Look around and you’ll notice the era of reefer madness is dying a slow death all over the country. Last week, Colorado and Washington became the first two states to to officially legalize it, as Peter Tosh might say. And yesterday Reason.com, somewhat fittingly, broke the story that RI state Rep. Edith Ajello plans to reintroduce a bill that would legalize and regulate marijuana much like alcohol. Maine is considering doing so too.
This is how we would get people from Massachusetts and Connecticut (and further afield) to come here and spend money. People will not be driving past much better casinos in their home states to come to our little joke of a casino in the woods of Lincoln. And unlike gambling addiction and the toll it can take on families and communities, smoking pot doesn’t really hurt anyone else and we all know massive amounts of people are doing it, legal or not.
So, legalize it, tax it, allow for a number of Amsterdam style cafes to allow for the consumption of it (is consumption the right word?). I’ve long said that Providence should position itself as the Amsterdam of New England. We should be the ones to fully shed the Puritanical guilt that pervades the region and embrace ‘sin.’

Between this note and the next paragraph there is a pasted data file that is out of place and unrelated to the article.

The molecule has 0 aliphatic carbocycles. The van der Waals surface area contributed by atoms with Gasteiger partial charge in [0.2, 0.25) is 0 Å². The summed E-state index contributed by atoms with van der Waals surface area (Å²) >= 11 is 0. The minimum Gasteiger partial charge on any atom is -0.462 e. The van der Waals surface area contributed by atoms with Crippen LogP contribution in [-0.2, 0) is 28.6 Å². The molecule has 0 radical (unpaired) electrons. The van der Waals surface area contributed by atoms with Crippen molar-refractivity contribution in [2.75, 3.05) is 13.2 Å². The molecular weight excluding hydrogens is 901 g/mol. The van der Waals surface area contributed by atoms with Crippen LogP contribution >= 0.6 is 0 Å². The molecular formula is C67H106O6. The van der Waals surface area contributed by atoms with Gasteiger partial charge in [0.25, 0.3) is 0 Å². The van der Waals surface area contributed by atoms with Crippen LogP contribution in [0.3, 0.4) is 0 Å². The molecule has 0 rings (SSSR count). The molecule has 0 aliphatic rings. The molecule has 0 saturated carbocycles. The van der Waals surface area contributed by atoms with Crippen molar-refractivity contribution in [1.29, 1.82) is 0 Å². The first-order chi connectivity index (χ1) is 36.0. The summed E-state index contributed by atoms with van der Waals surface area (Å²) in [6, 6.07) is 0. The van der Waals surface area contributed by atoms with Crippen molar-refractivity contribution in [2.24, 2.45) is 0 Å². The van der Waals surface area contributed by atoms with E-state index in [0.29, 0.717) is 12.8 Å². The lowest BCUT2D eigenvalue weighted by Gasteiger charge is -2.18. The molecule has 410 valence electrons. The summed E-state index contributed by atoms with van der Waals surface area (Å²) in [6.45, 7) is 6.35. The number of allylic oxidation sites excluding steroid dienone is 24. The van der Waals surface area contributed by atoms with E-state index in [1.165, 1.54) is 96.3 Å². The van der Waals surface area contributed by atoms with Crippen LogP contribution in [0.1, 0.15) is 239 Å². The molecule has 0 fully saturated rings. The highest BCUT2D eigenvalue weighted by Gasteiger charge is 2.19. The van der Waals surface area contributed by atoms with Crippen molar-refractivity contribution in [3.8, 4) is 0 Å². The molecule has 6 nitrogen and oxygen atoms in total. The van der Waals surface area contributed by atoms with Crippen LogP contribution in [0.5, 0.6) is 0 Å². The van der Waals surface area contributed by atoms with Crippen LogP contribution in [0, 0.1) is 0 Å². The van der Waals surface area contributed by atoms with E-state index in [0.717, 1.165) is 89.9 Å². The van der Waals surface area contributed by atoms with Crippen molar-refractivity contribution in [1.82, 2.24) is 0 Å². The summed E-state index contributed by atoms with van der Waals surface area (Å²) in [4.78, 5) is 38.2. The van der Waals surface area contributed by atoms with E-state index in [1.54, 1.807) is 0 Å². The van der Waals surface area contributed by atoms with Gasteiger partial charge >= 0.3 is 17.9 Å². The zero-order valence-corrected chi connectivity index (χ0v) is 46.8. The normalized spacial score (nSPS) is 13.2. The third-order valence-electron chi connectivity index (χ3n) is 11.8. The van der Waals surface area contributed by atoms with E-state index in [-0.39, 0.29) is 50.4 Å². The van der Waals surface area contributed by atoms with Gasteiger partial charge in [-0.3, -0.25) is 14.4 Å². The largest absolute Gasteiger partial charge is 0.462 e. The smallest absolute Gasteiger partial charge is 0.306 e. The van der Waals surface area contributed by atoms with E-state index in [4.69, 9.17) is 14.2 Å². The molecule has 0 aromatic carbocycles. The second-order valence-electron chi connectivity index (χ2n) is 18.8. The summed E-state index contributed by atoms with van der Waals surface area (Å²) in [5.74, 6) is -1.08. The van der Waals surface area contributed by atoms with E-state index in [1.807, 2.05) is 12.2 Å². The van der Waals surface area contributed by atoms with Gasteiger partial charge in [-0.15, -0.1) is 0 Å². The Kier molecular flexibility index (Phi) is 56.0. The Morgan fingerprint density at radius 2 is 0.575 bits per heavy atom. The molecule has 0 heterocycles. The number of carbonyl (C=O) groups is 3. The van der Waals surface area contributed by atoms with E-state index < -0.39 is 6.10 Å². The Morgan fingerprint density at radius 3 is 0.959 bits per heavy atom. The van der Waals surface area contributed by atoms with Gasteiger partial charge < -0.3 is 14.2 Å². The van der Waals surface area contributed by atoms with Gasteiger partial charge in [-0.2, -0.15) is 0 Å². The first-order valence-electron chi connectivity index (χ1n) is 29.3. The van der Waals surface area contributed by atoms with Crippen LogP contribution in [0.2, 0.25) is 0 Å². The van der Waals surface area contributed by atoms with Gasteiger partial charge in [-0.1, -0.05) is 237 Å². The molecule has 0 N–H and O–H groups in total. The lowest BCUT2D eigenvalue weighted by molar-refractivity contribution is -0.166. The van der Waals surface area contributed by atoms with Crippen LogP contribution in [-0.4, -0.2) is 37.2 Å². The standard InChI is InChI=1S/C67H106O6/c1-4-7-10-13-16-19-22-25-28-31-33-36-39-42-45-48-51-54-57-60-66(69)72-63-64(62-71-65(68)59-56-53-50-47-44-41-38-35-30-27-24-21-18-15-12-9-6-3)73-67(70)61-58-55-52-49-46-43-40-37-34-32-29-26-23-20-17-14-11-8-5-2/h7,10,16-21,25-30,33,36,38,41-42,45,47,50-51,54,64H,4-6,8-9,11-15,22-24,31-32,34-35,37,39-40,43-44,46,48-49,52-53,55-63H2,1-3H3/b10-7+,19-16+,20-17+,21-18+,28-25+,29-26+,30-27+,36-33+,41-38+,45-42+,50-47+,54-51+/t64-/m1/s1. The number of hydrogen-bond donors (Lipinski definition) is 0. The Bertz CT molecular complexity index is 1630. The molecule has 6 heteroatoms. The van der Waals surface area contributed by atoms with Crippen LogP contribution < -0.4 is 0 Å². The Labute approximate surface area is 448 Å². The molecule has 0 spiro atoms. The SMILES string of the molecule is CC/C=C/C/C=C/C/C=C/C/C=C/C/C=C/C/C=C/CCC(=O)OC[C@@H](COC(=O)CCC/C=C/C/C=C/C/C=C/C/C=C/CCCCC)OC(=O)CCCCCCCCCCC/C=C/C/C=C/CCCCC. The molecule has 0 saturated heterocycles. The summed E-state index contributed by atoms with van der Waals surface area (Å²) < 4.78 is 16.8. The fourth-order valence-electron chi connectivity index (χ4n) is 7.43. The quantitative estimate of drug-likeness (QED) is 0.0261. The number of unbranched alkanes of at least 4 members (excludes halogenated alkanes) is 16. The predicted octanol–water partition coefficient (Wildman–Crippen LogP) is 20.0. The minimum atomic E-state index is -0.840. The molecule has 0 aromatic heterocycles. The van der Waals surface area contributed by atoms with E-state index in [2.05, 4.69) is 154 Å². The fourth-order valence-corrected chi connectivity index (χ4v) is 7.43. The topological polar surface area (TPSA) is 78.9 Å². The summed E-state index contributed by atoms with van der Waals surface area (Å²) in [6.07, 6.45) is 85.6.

Follow the link to RI Future to view a short video interview with State Rep. Edith Ajello.
We’ve walked past them off Fifth Avenue in Manhattan, on Market Street in Philadelphia, on Washington Street in Boston just one block from the Common. They edge crowded sidewalks beneath skyscrapers and atop subway stations. They cover some of the most valuable real estate in the nation, in apparent contradiction of the natural laws of development. They are surface parking lots. In most American downtowns they are so widespread that the voided lot, not the solid building, is the base condition. They are constructions of essential minimums: A sheet of asphalt, an attendant’s booth, floodlights for nighttime. Nothing more than what is required to store cars and collect money.
This essay and review is written by Rhode Island resident Ian Baldwin and references our Parking Crisis map. It is a good, somewhat lengthy read on parking at a review of Eran Ben-Joseph ReThinking a Lot: The Design and Culture of Parking. Worth a read.